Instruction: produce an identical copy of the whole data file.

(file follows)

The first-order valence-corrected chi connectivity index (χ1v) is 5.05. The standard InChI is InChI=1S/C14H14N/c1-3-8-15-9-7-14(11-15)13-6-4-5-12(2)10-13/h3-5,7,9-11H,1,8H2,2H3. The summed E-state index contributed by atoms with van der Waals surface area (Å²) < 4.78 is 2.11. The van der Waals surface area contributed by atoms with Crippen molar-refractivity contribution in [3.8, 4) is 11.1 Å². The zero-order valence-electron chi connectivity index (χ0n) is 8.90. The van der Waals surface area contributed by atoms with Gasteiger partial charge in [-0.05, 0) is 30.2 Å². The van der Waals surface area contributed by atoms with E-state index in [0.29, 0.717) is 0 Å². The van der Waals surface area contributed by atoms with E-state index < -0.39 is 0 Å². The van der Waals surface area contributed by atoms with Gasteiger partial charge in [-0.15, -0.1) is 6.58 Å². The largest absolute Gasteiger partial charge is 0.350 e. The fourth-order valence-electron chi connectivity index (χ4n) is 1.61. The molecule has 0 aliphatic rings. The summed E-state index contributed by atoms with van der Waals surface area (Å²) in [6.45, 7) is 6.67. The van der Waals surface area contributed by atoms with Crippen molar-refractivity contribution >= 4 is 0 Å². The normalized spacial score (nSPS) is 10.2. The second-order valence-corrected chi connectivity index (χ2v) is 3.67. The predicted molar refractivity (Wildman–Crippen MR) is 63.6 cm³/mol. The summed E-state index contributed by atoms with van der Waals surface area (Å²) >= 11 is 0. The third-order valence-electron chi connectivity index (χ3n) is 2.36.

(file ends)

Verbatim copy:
The first-order valence-corrected chi connectivity index (χ1v) is 5.05. The standard InChI is InChI=1S/C14H14N/c1-3-8-15-9-7-14(11-15)13-6-4-5-12(2)10-13/h3-5,7,9-11H,1,8H2,2H3. The summed E-state index contributed by atoms with van der Waals surface area (Å²) < 4.78 is 2.11. The van der Waals surface area contributed by atoms with Crippen molar-refractivity contribution in [3.8, 4) is 11.1 Å². The zero-order valence-electron chi connectivity index (χ0n) is 8.90. The van der Waals surface area contributed by atoms with Gasteiger partial charge in [-0.05, 0) is 30.2 Å². The van der Waals surface area contributed by atoms with E-state index in [0.29, 0.717) is 0 Å². The van der Waals surface area contributed by atoms with E-state index < -0.39 is 0 Å². The van der Waals surface area contributed by atoms with Gasteiger partial charge in [-0.15, -0.1) is 6.58 Å². The largest absolute Gasteiger partial charge is 0.350 e. The fourth-order valence-electron chi connectivity index (χ4n) is 1.61. The molecule has 0 aliphatic rings. The summed E-state index contributed by atoms with van der Waals surface area (Å²) in [6.45, 7) is 6.67. The van der Waals surface area contributed by atoms with Crippen molar-refractivity contribution >= 4 is 0 Å². The normalized spacial score (nSPS) is 10.2. The second-order valence-corrected chi connectivity index (χ2v) is 3.67. The predicted molar refractivity (Wildman–Crippen MR) is 63.6 cm³/mol. The summed E-state index contributed by atoms with van der Waals surface area (Å²) >= 11 is 0. The third-order valence-electron chi connectivity index (χ3n) is 2.36.